Pioneer Investments: Required Minimum Distribution Rules for Your Beneficiaries


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Required Minimum Distribution Rules for Your Beneficiaries

Beneficiaries who inherit your retirement plan account must take Required Minimum Distributions. The payout options that are available to your beneficiaries depend on two factors:

  1. Whether you die before or after your Required Beginning Date
  2. Who remains listed as a designated beneficiary on September 30 of the year following the year of your death

Your beneficiaries have different payout options, depending on whether death occurs before or after your Required Beginning Date. For most retirement account owners, this is April 1 of the year following the year you turn 70½.

Your RMD and Your Choice of Beneficiary

During your lifetime, you can name anyone as your beneficiary, including your spouse, your children or other individuals. You also can choose an entity such as a charity, trust or your estate. With the exception of a spouse who is more than 10 years younger (see RMD Tip), your beneficiary designation has no impact on how quickly your retirement plan must be paid out during your lifetime.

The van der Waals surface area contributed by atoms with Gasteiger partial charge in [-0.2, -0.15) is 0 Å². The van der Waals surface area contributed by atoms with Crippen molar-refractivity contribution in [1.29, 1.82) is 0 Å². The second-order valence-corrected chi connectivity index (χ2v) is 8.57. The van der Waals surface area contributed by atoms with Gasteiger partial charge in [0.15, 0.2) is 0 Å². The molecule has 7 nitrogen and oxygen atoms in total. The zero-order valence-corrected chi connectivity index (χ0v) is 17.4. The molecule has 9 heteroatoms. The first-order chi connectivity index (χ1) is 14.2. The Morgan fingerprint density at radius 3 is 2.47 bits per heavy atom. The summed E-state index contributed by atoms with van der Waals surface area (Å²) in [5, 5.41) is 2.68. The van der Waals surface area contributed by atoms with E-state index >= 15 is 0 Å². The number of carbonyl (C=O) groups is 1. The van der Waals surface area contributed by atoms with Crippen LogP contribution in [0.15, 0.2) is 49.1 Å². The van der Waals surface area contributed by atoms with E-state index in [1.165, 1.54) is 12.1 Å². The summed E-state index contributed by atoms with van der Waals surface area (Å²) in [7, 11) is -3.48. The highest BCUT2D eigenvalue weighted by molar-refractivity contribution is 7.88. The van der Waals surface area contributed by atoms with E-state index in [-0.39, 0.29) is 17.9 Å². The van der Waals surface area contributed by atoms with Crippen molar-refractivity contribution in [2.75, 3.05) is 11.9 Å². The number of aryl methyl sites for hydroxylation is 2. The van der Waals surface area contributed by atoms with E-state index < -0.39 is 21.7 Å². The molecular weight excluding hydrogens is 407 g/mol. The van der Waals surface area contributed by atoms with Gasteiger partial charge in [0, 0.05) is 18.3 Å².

After your beneficiary inherits your account, however, who you have designated as beneficiary determines how quickly the assets must be paid out. By naming younger beneficiaries, such as children or grandchildren, you can potentially stretch the tax-deferral of your retirement assets over decades.

This stretching is possible because the IRS rules allow beneficiaries to use their own individual life expectancies for calculating their payouts after they inherit your IRA. Keep in mind that your beneficiaries can always take more than the RMD, just as you can during your lifetime.